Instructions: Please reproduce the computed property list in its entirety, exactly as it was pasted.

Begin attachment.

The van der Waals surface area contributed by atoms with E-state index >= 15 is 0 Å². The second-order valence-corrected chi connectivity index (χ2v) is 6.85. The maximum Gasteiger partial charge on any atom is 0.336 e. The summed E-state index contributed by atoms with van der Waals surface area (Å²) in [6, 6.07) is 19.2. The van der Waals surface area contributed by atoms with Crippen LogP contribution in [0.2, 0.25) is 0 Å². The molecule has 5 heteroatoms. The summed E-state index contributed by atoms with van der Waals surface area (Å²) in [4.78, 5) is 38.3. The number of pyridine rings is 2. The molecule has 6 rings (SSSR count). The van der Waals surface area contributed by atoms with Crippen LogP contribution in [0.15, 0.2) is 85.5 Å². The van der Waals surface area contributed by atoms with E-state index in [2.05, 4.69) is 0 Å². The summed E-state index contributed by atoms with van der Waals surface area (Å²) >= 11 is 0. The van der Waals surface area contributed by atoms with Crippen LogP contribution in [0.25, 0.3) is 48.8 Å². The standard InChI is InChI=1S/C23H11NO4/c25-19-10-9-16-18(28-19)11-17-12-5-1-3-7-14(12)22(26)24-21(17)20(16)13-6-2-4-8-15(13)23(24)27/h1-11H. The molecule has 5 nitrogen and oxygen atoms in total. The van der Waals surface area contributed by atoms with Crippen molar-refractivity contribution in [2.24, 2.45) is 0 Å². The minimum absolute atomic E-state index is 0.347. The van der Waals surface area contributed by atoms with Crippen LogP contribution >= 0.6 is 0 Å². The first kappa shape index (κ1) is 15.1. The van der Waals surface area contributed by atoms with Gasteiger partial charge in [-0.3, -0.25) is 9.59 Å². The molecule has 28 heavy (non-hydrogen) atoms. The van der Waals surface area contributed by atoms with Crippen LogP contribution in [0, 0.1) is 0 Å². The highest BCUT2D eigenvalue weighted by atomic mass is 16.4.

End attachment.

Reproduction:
The van der Waals surface area contributed by atoms with E-state index >= 15 is 0 Å². The second-order valence-corrected chi connectivity index (χ2v) is 6.85. The maximum Gasteiger partial charge on any atom is 0.336 e. The summed E-state index contributed by atoms with van der Waals surface area (Å²) in [6, 6.07) is 19.2. The van der Waals surface area contributed by atoms with Crippen LogP contribution in [0.2, 0.25) is 0 Å². The molecule has 5 heteroatoms. The summed E-state index contributed by atoms with van der Waals surface area (Å²) in [4.78, 5) is 38.3. The number of pyridine rings is 2. The molecule has 6 rings (SSSR count). The van der Waals surface area contributed by atoms with Crippen LogP contribution in [0.15, 0.2) is 85.5 Å². The van der Waals surface area contributed by atoms with E-state index in [2.05, 4.69) is 0 Å². The summed E-state index contributed by atoms with van der Waals surface area (Å²) >= 11 is 0. The van der Waals surface area contributed by atoms with Crippen LogP contribution in [0.25, 0.3) is 48.8 Å². The standard InChI is InChI=1S/C23H11NO4/c25-19-10-9-16-18(28-19)11-17-12-5-1-3-7-14(12)22(26)24-21(17)20(16)13-6-2-4-8-15(13)23(24)27/h1-11H. The molecule has 5 nitrogen and oxygen atoms in total. The van der Waals surface area contributed by atoms with Crippen molar-refractivity contribution in [2.24, 2.45) is 0 Å². The minimum absolute atomic E-state index is 0.347. The van der Waals surface area contributed by atoms with Crippen LogP contribution >= 0.6 is 0 Å². The first kappa shape index (κ1) is 15.1. The van der Waals surface area contributed by atoms with Gasteiger partial charge in [-0.3, -0.25) is 9.59 Å². The molecule has 28 heavy (non-hydrogen) atoms. The van der Waals surface area contributed by atoms with Crippen LogP contribution in [0, 0.1) is 0 Å². The highest BCUT2D eigenvalue weighted by atomic mass is 16.4.